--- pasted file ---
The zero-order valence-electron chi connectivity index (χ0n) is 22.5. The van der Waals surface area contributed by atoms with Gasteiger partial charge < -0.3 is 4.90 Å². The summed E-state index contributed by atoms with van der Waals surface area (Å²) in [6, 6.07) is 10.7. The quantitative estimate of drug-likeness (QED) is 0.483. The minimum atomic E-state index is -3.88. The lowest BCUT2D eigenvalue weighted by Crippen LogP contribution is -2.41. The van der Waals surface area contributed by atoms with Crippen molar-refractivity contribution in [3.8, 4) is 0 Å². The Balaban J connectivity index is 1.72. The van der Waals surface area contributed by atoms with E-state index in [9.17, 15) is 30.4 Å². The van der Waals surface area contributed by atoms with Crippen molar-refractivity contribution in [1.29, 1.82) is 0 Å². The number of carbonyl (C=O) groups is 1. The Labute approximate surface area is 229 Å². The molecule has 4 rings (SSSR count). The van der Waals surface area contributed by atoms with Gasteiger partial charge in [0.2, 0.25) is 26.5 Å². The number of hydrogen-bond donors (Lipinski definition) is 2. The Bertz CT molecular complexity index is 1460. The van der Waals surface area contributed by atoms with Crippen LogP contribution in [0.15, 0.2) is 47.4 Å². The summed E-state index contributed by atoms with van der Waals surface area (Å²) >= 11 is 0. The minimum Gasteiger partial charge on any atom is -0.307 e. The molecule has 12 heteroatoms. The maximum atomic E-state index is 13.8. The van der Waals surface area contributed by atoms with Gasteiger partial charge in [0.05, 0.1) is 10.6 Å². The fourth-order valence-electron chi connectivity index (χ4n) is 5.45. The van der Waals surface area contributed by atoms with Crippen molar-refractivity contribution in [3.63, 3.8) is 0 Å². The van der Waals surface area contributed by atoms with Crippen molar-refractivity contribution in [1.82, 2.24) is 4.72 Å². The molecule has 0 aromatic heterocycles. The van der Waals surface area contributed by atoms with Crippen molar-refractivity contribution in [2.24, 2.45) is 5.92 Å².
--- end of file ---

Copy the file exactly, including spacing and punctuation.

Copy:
The zero-order valence-electron chi connectivity index (χ0n) is 22.5. The van der Waals surface area contributed by atoms with Gasteiger partial charge < -0.3 is 4.90 Å². The summed E-state index contributed by atoms with van der Waals surface area (Å²) in [6, 6.07) is 10.7. The quantitative estimate of drug-likeness (QED) is 0.483. The minimum atomic E-state index is -3.88. The lowest BCUT2D eigenvalue weighted by Crippen LogP contribution is -2.41. The van der Waals surface area contributed by atoms with Crippen molar-refractivity contribution in [3.8, 4) is 0 Å². The Balaban J connectivity index is 1.72. The van der Waals surface area contributed by atoms with E-state index in [9.17, 15) is 30.4 Å². The van der Waals surface area contributed by atoms with Crippen molar-refractivity contribution in [1.29, 1.82) is 0 Å². The number of carbonyl (C=O) groups is 1. The Labute approximate surface area is 229 Å². The molecule has 4 rings (SSSR count). The van der Waals surface area contributed by atoms with Gasteiger partial charge in [0.2, 0.25) is 26.5 Å². The number of hydrogen-bond donors (Lipinski definition) is 2. The Bertz CT molecular complexity index is 1460. The van der Waals surface area contributed by atoms with Crippen LogP contribution in [0.15, 0.2) is 47.4 Å². The summed E-state index contributed by atoms with van der Waals surface area (Å²) >= 11 is 0. The minimum Gasteiger partial charge on any atom is -0.307 e. The molecule has 12 heteroatoms. The maximum atomic E-state index is 13.8. The van der Waals surface area contributed by atoms with Gasteiger partial charge in [0.05, 0.1) is 10.6 Å². The fourth-order valence-electron chi connectivity index (χ4n) is 5.45. The van der Waals surface area contributed by atoms with Crippen molar-refractivity contribution in [3.63, 3.8) is 0 Å². The van der Waals surface area contributed by atoms with Crippen molar-refractivity contribution in [1.82, 2.24) is 4.72 Å². The molecule has 0 aromatic heterocycles. The van der Waals surface area contributed by atoms with Crippen molar-refractivity contribution in [2.24, 2.45) is 5.92 Å².